June 26, 2015

7.50 am. A number of emergency admin tasks were undertaken. 9.00 am. Variously, back to yesterday’s sound work and to further ruminations on the new theme for the conference. When confronted with a compositional impasse (as indeed I am), the following 10-point strategy is deployed:

  1. Sleep on it; (only so much can be achieved in one session).
  2. Remove one element; (either temporarily or permanently).
  3. Remove another; (either temporarily or permanently)
  4. Make one element more prominent.
  5. Make the remaining elements do more.
  6. Insert either a new element or one that was excised early on in the compositional process
  7. Compress the composition; (keep it as short as necessary).
  8. Interrogate the composition’s rational; (all of one’s decisions are questionable).
  9. Eradicate the predictable; (formulaism is a manifestation of laziness).
  10. Listen to a very different type of composition by another artist; (attend to the production values, in particular).

11.10 am. I served as a tour guide to our piano tuner, Mr Backhouse. After he’d tweaked our domestic ivories, I escorted him to the two other loci of my life: Holy Trinity Church and the School of Art to do business with their respective baby grands:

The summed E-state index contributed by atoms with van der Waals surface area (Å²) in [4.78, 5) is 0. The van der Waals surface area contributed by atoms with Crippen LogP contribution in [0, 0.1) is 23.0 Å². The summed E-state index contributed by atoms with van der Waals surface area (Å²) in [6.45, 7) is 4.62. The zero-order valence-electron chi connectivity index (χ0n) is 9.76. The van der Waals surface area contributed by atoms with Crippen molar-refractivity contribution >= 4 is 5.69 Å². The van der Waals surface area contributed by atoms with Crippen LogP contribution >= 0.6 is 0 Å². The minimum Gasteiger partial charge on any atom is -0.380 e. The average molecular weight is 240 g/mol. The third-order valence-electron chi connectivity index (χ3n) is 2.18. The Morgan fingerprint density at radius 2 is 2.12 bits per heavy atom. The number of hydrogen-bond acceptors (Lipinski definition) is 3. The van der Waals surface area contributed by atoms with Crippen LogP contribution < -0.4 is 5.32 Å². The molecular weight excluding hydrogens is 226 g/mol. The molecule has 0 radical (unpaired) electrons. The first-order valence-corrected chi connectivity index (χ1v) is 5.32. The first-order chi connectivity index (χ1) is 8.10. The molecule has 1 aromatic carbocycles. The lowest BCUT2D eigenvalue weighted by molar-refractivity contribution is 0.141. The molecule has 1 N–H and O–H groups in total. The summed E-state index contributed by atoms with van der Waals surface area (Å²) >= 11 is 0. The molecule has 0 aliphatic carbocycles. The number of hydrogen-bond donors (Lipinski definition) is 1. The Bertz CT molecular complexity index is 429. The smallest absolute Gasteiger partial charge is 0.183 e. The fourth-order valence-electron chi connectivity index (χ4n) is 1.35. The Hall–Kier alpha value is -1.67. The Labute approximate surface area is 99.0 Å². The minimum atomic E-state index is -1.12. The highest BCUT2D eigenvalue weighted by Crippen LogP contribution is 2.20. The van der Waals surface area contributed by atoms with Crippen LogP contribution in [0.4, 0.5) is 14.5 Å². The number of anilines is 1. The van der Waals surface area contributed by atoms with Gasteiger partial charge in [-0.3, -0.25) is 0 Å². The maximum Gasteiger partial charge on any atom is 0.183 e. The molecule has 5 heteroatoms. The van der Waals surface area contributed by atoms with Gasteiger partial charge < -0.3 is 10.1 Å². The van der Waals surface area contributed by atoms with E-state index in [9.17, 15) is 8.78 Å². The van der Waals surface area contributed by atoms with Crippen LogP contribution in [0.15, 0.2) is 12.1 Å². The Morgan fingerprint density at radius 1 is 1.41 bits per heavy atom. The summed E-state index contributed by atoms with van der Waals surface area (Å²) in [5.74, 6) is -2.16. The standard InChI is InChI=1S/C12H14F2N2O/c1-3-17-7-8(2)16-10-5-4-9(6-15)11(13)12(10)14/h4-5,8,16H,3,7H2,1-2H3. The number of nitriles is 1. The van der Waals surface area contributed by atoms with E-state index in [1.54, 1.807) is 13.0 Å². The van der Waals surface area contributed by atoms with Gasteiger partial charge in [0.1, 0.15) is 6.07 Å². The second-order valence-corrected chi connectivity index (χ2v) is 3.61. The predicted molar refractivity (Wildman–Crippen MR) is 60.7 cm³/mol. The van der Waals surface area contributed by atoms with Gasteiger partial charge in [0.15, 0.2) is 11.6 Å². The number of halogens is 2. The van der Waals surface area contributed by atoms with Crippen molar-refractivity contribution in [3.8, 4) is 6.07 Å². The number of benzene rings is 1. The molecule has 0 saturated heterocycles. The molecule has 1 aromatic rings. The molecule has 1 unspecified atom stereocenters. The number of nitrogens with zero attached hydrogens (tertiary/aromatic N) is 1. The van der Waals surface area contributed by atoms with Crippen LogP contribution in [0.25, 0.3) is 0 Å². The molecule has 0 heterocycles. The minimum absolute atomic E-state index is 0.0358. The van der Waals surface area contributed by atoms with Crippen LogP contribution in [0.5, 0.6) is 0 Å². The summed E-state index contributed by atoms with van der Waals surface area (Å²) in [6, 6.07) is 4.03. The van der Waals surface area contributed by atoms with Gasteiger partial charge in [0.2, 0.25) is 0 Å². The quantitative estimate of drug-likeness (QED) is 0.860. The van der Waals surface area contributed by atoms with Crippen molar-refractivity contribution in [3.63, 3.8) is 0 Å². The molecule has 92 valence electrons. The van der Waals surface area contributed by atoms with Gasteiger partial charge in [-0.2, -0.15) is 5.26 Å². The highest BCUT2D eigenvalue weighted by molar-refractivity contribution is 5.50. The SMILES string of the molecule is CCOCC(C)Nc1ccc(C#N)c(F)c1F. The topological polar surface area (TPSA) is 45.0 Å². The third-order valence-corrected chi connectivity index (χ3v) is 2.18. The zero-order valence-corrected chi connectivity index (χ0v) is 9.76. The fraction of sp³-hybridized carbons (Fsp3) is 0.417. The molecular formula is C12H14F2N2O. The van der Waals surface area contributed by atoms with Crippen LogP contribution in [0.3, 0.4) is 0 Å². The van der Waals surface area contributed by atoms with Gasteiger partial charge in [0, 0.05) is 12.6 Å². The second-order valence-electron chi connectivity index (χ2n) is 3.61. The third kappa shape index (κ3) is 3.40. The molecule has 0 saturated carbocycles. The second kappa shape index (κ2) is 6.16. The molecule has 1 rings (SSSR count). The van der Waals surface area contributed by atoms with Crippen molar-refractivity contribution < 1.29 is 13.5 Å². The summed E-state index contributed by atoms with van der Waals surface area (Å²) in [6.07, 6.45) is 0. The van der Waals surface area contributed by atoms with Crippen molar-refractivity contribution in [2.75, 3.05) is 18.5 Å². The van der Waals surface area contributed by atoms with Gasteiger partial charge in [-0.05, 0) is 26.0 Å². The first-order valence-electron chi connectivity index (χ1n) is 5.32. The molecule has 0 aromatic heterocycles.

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More generally and habitually, in the process of sound composition I:

  1. review the original samples to determine whether they’ve been over-processed. Ideally, the original recordings should remain as true to their source as possible, sonically. (This is a lesson which I’ve learned by example from Pierre Schaeffer‘s principles for musique concrète);
  2. work on the beginning and on the end of the composition alternately to ensure that the logic of the one mirrors that of the other;
  3. divide the whole composition into 20 second sections, and develop each of them in turn and in isolation, and, afterwards, as a continuity;
  4. isolate a track and work as though the whole composition depended upon it;
  5. pay attention to the position of each track within in the stereo field.

4.00 pm. The composition is taking shape, but lacks something — like unsalted food. Sometimes, there’s simply not enough ‘air’ between the layers of sound:

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4.30 pm. I can no longer hear the wind for the breeze. I must do something else, and return to the work tomorrow. Reading:

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7.30 pm. Sourcing equipment purchases.

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